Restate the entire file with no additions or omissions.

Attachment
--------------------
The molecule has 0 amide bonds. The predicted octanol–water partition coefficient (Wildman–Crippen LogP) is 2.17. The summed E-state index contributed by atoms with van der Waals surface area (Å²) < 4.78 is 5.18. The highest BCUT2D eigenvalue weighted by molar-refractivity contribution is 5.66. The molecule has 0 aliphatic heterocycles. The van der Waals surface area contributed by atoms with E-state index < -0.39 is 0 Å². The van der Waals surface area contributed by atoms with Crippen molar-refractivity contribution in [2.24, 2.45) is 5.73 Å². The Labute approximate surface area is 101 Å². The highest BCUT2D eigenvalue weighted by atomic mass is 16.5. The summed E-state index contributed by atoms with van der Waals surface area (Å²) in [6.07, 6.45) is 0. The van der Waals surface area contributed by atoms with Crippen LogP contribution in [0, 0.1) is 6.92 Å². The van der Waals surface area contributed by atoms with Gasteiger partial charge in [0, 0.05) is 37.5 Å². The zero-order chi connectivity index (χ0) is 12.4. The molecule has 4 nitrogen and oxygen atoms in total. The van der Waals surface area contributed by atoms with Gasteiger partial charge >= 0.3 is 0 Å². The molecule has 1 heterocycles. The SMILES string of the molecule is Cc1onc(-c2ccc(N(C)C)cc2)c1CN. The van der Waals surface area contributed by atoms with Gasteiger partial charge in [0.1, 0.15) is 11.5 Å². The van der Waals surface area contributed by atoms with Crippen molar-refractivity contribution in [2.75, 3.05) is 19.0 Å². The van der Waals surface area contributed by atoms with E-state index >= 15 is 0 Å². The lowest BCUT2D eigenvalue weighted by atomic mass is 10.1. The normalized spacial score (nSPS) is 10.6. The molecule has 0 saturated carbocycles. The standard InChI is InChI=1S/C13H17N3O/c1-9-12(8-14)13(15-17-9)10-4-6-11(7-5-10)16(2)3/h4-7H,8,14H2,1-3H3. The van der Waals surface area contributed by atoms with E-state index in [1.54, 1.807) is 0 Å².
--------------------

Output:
The molecule has 0 amide bonds. The predicted octanol–water partition coefficient (Wildman–Crippen LogP) is 2.17. The summed E-state index contributed by atoms with van der Waals surface area (Å²) < 4.78 is 5.18. The highest BCUT2D eigenvalue weighted by molar-refractivity contribution is 5.66. The molecule has 0 aliphatic heterocycles. The van der Waals surface area contributed by atoms with E-state index < -0.39 is 0 Å². The van der Waals surface area contributed by atoms with Crippen molar-refractivity contribution in [2.24, 2.45) is 5.73 Å². The Labute approximate surface area is 101 Å². The highest BCUT2D eigenvalue weighted by atomic mass is 16.5. The summed E-state index contributed by atoms with van der Waals surface area (Å²) in [6.07, 6.45) is 0. The van der Waals surface area contributed by atoms with Crippen LogP contribution in [0, 0.1) is 6.92 Å². The van der Waals surface area contributed by atoms with Gasteiger partial charge in [0, 0.05) is 37.5 Å². The zero-order chi connectivity index (χ0) is 12.4. The molecule has 4 nitrogen and oxygen atoms in total. The van der Waals surface area contributed by atoms with Gasteiger partial charge >= 0.3 is 0 Å². The molecule has 1 heterocycles. The SMILES string of the molecule is Cc1onc(-c2ccc(N(C)C)cc2)c1CN. The van der Waals surface area contributed by atoms with Gasteiger partial charge in [0.1, 0.15) is 11.5 Å². The van der Waals surface area contributed by atoms with Crippen molar-refractivity contribution in [2.75, 3.05) is 19.0 Å². The van der Waals surface area contributed by atoms with E-state index >= 15 is 0 Å². The lowest BCUT2D eigenvalue weighted by atomic mass is 10.1. The normalized spacial score (nSPS) is 10.6. The molecule has 0 saturated carbocycles. The standard InChI is InChI=1S/C13H17N3O/c1-9-12(8-14)13(15-17-9)10-4-6-11(7-5-10)16(2)3/h4-7H,8,14H2,1-3H3. The van der Waals surface area contributed by atoms with E-state index in [1.54, 1.807) is 0 Å².